Van Wijngaarden winners 2021

Susan A. Murphy

Bio:
Susan A. Murphy is a Professor at Harvard University where she leads the Statistical Reinforcement Learning Lab.  Her research focuses on experimental designs and data analysis methods in sequential decision making with applications in health.  She developed the "Sequential, Multiple Assignment Randomized Trial"  for informing clinical decision making and the "Micro-Randomized Trial" for developing automated digital health interventions.

Abstract of her lecture to be held on 18 November 2021:

Personalization via Reinforcement Learning in Digital Health
In health, a formidable challenge in designing the delivery of sequential treatments is to determine treatment policies: when and in which context it is best to deliver treatments. This is treatment personalization.   Reinforcement Learning (RL) provides an attractive starting point for personalizing interventions.  However, multiple challenges confront the use of RL in health, and in particular behavioral health care delivered via smart devices.   This is a frontier area with primarily qualitative knowledge concerning the underlying system dynamics, delayed effects due to treatment burden, high noise and limited data.   Further learning only on the current set of individuals wastes resources.     The data should be useful for considering the causal effects of the decisions on a variety of auxiliary outcomes as well as to gather information to conduct studies to further optimize the treatment policy.   A further challenge to RL is how to communicate uncertainty and confidence in the results.   In this talk we discuss our ongoing efforts in striving to meet these challenges.

 

Marta Kwiatkowska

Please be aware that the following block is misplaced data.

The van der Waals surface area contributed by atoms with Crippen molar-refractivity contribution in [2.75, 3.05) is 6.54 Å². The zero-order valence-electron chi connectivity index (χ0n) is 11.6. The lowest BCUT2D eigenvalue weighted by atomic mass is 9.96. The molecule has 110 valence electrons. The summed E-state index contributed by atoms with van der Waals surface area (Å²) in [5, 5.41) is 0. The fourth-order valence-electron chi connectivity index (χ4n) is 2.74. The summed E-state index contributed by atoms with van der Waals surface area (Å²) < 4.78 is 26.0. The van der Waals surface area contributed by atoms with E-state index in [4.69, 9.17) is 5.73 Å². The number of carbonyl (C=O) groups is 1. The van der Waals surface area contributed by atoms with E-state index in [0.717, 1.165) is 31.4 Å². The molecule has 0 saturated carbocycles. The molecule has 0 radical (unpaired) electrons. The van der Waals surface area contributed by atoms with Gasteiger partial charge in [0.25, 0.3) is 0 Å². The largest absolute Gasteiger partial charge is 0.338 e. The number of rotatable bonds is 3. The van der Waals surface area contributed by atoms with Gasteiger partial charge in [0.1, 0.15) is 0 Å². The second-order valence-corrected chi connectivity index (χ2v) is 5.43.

Bio:
Marta Kwiatkowska is a Professor in the Department of Computer Science and Fellow of Trinity College at the University of Oxford. Her research focuses on probabilistic modelling, automated verification and correct-by-construction synthesis techniques and tools, with applications to mobile robotics, distributed coordination, DNA computing and AI safety. She led the development of the PRISM probabilistic model checker (www.prismmodelchecker.org), which is widely used worldwide for research and teaching.

Abstract of her lecture to be held on 18 November 2021:

Probabilistic model checking for a safer world
Computing devices support us in almost all everyday tasks, from mobile phones and online banking to wearable medical devices and autonomous driving. Since embedded software at the heart of these devices must behave correctly in uncertain environments, probabilistic model checking techniques have been developed to guarantee their safety, reliability
and resource efficiency. Exemplified through the software tool PRISM
(prismmodelchecker.org), they have been successfully applied in a variety of domains, finding and fixing flaws in real-world systems. Using illustrative examples, this lecture will give an overview of the role that probabilistic modelling, verification and synthesis can play
in a variety of applications, including robotics, security, medical devices and DNA computing. Finally, challenges in verification of systems that include machine learning components will be outlined, and how these may be overcome.